The phrase peer pressure is typically linked to risky adolescent behaviors like underage drinking, substance abuse, and unprotected sex. But peer pressure also shapes decisions about education, a recent NBER working paper suggests.
Testing the effect of peer pressure in the classroom
Leonardo Bursztyn of UCLA and Robert Jensen of Wharton used a series of field experiments to test the following question: will 11th grade students be more or less likely to sign up for a free online SAT prep course if their enrollment decision is to be made public later?
Sign-up forms for the prep course were randomly distributed to students in both honors and non-honors classrooms in four low-performing, low-income Los Angeles schools. Each included one of two sets of instructions: 1) enrollment decisions would be kept completely private from everyone including the other students in the room or 2) enrollment decisions would be kept private from everyone except those students. Unable to confer with their classmates or teachers, students simply had to check a box indicating their interest in enrolling in such a course.
A private yes is easier than a public yes
Sign-up rates for the SAT prep course differed significantly based on the type of classroom, with honors students more likely to say yes. But there was also a difference in peer effects. In honors classrooms, students were just as likely to sign up if their decision was made public. Students in non-honors classrooms, however, were 11 percentage points less likely to sign up if they knew their classmates would know:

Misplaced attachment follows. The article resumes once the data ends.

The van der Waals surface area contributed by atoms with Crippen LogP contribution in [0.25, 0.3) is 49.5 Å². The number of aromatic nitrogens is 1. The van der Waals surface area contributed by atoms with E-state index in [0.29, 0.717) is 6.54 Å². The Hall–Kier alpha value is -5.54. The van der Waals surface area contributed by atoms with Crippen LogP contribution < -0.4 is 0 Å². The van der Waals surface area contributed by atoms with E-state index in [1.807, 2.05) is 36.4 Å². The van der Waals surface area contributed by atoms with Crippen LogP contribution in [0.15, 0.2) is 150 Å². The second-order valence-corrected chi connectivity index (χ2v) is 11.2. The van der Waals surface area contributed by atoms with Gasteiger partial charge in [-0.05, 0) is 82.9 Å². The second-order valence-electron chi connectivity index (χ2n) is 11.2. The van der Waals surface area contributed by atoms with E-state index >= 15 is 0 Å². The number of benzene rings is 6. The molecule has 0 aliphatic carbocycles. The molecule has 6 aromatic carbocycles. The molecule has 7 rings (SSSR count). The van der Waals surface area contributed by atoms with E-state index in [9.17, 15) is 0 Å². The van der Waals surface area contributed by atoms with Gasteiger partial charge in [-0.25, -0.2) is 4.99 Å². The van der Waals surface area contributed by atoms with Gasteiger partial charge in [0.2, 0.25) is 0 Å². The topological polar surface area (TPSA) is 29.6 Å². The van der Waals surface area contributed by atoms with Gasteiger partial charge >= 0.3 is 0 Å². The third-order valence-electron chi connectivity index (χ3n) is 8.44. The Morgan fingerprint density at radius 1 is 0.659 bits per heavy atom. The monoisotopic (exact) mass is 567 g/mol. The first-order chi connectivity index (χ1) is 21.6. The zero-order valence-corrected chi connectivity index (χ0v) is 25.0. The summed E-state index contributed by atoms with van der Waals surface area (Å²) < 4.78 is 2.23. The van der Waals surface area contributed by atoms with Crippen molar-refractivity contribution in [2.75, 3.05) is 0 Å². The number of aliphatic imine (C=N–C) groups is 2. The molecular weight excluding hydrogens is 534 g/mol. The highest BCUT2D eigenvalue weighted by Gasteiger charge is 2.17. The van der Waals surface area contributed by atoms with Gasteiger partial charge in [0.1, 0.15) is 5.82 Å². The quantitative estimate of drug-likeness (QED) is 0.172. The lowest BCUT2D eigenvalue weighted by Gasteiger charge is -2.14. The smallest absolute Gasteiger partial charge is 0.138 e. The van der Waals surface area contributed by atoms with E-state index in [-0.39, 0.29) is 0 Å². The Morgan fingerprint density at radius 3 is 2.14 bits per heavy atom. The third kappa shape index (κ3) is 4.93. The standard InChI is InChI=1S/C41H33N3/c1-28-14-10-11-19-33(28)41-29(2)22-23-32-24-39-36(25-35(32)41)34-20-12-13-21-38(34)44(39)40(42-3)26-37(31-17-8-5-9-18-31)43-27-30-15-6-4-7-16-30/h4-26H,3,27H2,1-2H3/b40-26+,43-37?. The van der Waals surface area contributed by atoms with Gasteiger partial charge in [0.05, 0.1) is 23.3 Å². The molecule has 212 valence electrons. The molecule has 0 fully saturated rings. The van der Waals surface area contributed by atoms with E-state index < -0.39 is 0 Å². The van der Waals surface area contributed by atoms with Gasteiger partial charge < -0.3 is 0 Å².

But was it the classrooms or the kind of individual students in those classrooms that explained the difference? To test this question, the researchers looked specifically at “two-honors” students whose course-load included two honors courses out of a possible four or five. Their sampling method ensured that whether these students were sitting in an honors or non-honors class when the sign-up form was distributed was effectively random.
There were even greater differences in sign-up rates between classroom types for these students. In particular, “two-honors” students whose decisions were to made public were about 25 percentage points less likely to sign-up in non-honors classes and 25 percentage points more likely to sign-up in honors classes. This suggest that for these students, peer pressure worked in both types of classroom – but in opposite directions:
To the extent that students feel pressure or fear social backlash from their peers, they adhere to prevailing social norms. This is not to say peer pressure is necessary bad. As this study shows, it depends entirely on the peer group. Marginal students may be pulled in either direction.
Culture, norms and peers matter a great deal for the design and implementation of policy. Policy-makers often assume that giving struggling students additional resources will help them succeed. But this study is a reminder that even providing a valuable service for free may not make much difference if students are reluctant to accept them in a public setting.